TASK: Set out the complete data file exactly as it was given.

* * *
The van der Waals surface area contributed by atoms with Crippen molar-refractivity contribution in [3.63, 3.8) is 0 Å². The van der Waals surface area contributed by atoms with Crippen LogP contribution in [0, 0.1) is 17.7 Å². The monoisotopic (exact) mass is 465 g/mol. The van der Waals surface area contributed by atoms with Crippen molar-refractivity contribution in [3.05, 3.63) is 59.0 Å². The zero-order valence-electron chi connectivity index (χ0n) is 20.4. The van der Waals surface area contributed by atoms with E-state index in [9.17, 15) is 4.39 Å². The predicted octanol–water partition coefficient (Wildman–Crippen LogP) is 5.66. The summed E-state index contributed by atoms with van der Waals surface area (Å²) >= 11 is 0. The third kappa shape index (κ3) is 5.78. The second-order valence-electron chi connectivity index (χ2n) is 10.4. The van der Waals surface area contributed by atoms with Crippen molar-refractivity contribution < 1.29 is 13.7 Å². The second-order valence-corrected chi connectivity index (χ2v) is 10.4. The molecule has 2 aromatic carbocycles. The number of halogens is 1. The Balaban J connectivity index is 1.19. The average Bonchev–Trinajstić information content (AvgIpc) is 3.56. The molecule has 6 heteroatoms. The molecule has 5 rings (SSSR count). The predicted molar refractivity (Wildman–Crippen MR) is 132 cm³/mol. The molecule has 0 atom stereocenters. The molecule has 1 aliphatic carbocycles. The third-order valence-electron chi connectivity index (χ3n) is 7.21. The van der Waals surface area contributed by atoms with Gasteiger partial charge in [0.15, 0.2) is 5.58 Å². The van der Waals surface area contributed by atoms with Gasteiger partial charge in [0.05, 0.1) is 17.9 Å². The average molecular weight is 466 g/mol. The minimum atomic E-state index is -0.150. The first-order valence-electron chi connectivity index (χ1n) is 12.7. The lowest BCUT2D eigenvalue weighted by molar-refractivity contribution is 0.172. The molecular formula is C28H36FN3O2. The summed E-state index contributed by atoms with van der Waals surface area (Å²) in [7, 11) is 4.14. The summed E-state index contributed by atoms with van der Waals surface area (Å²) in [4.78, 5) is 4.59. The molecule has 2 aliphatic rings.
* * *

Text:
The van der Waals surface area contributed by atoms with Crippen molar-refractivity contribution in [3.63, 3.8) is 0 Å². The van der Waals surface area contributed by atoms with Crippen LogP contribution in [0, 0.1) is 17.7 Å². The monoisotopic (exact) mass is 465 g/mol. The van der Waals surface area contributed by atoms with Crippen molar-refractivity contribution in [3.05, 3.63) is 59.0 Å². The zero-order valence-electron chi connectivity index (χ0n) is 20.4. The van der Waals surface area contributed by atoms with E-state index in [9.17, 15) is 4.39 Å². The predicted octanol–water partition coefficient (Wildman–Crippen LogP) is 5.66. The summed E-state index contributed by atoms with van der Waals surface area (Å²) >= 11 is 0. The third kappa shape index (κ3) is 5.78. The second-order valence-electron chi connectivity index (χ2n) is 10.4. The van der Waals surface area contributed by atoms with Crippen molar-refractivity contribution < 1.29 is 13.7 Å². The second-order valence-corrected chi connectivity index (χ2v) is 10.4. The molecule has 2 aromatic carbocycles. The number of halogens is 1. The Balaban J connectivity index is 1.19. The average Bonchev–Trinajstić information content (AvgIpc) is 3.56. The molecule has 6 heteroatoms. The molecule has 5 rings (SSSR count). The predicted molar refractivity (Wildman–Crippen MR) is 132 cm³/mol. The molecule has 0 atom stereocenters. The molecule has 1 aliphatic carbocycles. The third-order valence-electron chi connectivity index (χ3n) is 7.21. The van der Waals surface area contributed by atoms with Gasteiger partial charge in [0.15, 0.2) is 5.58 Å². The van der Waals surface area contributed by atoms with Gasteiger partial charge in [0.05, 0.1) is 17.9 Å². The average molecular weight is 466 g/mol. The minimum atomic E-state index is -0.150. The first-order valence-electron chi connectivity index (χ1n) is 12.7. The lowest BCUT2D eigenvalue weighted by molar-refractivity contribution is 0.172. The molecular formula is C28H36FN3O2. The summed E-state index contributed by atoms with van der Waals surface area (Å²) in [7, 11) is 4.14. The summed E-state index contributed by atoms with van der Waals surface area (Å²) in [4.78, 5) is 4.59. The molecule has 2 aliphatic rings.